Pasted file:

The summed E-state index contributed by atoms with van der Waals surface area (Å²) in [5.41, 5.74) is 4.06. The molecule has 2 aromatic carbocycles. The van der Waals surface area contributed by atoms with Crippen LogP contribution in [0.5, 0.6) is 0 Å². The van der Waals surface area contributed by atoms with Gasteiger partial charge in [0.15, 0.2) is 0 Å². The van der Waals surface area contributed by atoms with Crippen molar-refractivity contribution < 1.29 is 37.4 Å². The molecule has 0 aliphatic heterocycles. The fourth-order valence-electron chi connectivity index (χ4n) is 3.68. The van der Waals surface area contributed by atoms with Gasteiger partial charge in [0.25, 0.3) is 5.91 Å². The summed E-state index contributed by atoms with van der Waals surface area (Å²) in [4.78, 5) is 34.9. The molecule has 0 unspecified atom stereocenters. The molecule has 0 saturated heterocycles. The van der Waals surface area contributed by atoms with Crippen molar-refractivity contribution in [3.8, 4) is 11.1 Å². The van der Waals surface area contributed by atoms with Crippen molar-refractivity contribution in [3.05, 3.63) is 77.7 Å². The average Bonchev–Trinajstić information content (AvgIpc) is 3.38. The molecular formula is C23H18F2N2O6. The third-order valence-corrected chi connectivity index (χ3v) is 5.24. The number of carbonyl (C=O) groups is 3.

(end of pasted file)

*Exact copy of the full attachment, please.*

The summed E-state index contributed by atoms with van der Waals surface area (Å²) in [5.41, 5.74) is 4.06. The molecule has 2 aromatic carbocycles. The van der Waals surface area contributed by atoms with Crippen LogP contribution in [0.5, 0.6) is 0 Å². The van der Waals surface area contributed by atoms with Gasteiger partial charge in [0.15, 0.2) is 0 Å². The van der Waals surface area contributed by atoms with Crippen molar-refractivity contribution < 1.29 is 37.4 Å². The molecule has 0 aliphatic heterocycles. The fourth-order valence-electron chi connectivity index (χ4n) is 3.68. The van der Waals surface area contributed by atoms with Gasteiger partial charge in [0.25, 0.3) is 5.91 Å². The summed E-state index contributed by atoms with van der Waals surface area (Å²) in [4.78, 5) is 34.9. The molecule has 0 unspecified atom stereocenters. The molecule has 0 saturated heterocycles. The van der Waals surface area contributed by atoms with Crippen molar-refractivity contribution in [3.8, 4) is 11.1 Å². The van der Waals surface area contributed by atoms with Crippen molar-refractivity contribution in [3.05, 3.63) is 77.7 Å². The average Bonchev–Trinajstić information content (AvgIpc) is 3.38. The molecular formula is C23H18F2N2O6. The third-order valence-corrected chi connectivity index (χ3v) is 5.24. The number of carbonyl (C=O) groups is 3.